I also get a lot of stress whenever expect me to do or like certain ‘male’ things.
I think a lot of people could really gain from hearing that trans people know what it’s like to be both. We know what it’s like to be perceived as both. Even when we’re not comfortable with being both.
That’s how I feel about my transness.”
This is Miguel
“I think that moving from your place, your roots, like in my case, from my country to The Netherlands like many others living in here at this moment made me not only think about my place in society but also about the ways others look at me. Being it in a race, sexual or human perspective. The important for me is to always insist on being your own self in order to give everyone – including yourself – the opportunity to understand your rights of self expression and the power of uniqueness.”
This is Kai
“Defining things that can be as vague as gender in a way that includes everything that should be in there but excludes everything that isn’t meant to be in there is almost, if not entirely, impossible.
There’s a lot that can factor into why you may be feeling the way you do. Or you might have been sure of yourself from the start. Either way, YOU are the only one who can define your gender identity.
The world will always critique us for not being the way they wanted or expected us to be, but that’s tough fucking luck for them.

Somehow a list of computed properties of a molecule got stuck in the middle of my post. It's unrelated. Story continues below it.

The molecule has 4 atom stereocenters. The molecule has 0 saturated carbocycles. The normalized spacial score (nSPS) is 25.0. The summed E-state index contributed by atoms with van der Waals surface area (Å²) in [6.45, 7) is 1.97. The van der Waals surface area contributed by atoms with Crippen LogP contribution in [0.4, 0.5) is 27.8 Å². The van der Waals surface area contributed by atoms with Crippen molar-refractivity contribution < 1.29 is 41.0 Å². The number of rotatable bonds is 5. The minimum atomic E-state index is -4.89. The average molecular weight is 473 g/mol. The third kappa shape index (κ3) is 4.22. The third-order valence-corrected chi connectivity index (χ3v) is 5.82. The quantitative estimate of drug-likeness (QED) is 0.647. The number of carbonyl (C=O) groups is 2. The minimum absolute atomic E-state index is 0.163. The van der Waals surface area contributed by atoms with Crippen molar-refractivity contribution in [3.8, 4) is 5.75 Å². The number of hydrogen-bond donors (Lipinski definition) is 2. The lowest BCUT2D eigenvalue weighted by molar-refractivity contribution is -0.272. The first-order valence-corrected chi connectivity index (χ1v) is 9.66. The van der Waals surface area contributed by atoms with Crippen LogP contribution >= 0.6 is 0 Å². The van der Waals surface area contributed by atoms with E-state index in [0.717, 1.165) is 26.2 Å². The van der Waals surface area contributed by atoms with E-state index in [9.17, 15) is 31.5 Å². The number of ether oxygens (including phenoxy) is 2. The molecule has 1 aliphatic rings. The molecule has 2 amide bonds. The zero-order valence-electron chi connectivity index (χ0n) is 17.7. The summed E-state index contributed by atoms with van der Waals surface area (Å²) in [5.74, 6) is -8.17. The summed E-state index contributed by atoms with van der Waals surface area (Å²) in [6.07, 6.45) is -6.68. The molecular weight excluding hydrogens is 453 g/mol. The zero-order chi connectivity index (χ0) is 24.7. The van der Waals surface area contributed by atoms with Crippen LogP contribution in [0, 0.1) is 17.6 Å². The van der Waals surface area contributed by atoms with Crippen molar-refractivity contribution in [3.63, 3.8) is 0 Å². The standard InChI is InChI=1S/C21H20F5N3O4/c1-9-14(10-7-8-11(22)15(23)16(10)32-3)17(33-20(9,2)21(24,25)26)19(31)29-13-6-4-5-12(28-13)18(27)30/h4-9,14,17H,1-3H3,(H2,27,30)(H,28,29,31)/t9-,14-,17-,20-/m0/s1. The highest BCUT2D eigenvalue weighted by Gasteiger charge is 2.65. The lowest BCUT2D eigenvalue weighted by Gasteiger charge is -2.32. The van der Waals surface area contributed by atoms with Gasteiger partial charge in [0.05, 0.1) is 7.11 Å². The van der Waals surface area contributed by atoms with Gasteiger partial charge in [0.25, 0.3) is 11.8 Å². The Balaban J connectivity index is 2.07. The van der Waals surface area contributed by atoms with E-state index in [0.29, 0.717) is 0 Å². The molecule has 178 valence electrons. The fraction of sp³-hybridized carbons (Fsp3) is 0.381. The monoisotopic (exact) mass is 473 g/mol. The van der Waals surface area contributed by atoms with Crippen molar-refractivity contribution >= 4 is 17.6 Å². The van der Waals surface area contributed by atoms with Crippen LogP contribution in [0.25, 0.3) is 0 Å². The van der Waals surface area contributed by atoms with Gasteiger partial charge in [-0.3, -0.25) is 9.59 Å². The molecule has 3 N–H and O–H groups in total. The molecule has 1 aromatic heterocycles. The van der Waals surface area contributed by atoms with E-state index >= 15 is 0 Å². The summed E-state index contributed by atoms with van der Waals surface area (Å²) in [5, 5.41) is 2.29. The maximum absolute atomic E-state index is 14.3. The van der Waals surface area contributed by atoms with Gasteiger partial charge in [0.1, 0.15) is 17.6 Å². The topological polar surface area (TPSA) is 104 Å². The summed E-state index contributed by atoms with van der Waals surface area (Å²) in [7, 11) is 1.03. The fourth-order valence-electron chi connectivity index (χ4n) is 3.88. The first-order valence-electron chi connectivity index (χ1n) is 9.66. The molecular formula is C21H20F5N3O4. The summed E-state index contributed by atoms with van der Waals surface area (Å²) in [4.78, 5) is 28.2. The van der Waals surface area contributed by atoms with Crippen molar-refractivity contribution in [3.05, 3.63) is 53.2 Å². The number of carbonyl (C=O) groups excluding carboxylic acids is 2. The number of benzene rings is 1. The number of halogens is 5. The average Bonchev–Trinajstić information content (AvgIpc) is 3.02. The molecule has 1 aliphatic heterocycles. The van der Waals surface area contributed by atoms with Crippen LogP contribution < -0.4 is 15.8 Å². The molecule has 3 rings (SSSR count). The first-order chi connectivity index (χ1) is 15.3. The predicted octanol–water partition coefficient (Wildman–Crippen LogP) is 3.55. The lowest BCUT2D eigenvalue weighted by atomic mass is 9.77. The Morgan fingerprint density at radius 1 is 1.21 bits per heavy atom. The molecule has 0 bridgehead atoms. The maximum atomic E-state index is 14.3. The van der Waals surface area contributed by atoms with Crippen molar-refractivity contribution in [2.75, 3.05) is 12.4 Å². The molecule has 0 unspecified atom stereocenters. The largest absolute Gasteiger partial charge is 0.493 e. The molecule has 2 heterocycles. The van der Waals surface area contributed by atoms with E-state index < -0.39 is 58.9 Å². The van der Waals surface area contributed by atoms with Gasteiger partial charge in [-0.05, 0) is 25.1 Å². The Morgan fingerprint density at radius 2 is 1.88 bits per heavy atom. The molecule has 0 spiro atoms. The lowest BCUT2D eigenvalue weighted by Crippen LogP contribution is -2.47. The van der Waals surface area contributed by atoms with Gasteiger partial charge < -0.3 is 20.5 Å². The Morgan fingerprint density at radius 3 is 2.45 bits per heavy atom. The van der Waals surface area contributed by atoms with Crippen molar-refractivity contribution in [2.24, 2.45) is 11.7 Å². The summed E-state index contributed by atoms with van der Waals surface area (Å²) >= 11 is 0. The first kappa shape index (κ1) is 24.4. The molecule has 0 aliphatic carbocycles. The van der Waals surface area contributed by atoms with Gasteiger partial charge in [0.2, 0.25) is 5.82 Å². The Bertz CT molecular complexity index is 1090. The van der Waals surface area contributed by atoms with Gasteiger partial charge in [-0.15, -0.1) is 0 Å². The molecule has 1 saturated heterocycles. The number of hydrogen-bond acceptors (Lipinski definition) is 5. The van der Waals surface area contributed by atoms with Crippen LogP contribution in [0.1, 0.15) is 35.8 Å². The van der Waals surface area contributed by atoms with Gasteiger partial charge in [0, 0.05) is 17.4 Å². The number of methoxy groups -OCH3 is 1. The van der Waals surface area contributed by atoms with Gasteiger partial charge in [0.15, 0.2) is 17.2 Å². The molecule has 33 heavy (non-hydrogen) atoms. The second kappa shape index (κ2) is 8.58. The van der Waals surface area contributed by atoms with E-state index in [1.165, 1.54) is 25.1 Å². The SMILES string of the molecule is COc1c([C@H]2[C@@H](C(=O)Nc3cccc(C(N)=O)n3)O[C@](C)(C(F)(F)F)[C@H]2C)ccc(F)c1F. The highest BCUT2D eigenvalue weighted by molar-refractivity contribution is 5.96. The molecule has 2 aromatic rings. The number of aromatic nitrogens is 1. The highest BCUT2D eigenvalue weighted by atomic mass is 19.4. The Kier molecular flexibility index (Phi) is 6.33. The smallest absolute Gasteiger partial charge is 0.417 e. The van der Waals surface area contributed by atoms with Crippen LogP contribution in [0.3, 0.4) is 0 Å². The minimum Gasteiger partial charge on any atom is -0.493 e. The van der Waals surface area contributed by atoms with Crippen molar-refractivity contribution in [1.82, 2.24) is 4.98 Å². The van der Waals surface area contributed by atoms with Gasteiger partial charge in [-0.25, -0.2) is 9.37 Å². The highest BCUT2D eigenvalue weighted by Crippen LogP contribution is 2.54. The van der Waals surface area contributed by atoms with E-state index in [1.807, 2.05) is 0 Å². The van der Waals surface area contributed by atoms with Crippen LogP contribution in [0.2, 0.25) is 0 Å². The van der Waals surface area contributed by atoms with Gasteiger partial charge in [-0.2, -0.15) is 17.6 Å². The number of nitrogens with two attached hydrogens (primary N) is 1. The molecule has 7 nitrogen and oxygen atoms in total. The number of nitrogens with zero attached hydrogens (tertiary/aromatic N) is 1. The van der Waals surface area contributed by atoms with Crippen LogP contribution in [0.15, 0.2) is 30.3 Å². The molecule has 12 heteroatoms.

Its’ your flesh sack and you get to choose the pronouns!!”
This is Sandra
“So how do I move in a world that has changed so much for me?
I never realized being a woman is so completely different than life as a man. I know. I can tell. I know both sides.
I always felt safe. As a man.
I always took my opportunities for granted. As a man.
I never cried. As a man.
And now: why do I have to take care while cycling the streets at night?
Why must I talk louder to be heard even though my message is the same as it used to be?
I am sad, surprised and pissed.
I am happy, grateful, and curious.
All those differences.
I suggest everybody should live the life of the opposite sex sometimes.
Just to understand what it is like to be on the other side of gender.”
This is Shakira
“We are here. We have always been here.
For as long as we have recorded history, cultures around the world have recognized the existence of people between and beyond the categories of “man” and “woman.” Those cultures have often been suppressed and forced into the Western gender binary, but the natural world will not be divided into neatly separate boxes of species, sex, gender, or any other sort – it rejoices in diversity.
It is my hope that through awareness and acceptance of that diversity, we can create societies where everyone is safe to express the truth of their identity, and affirmed for being who they are.”
This is Irene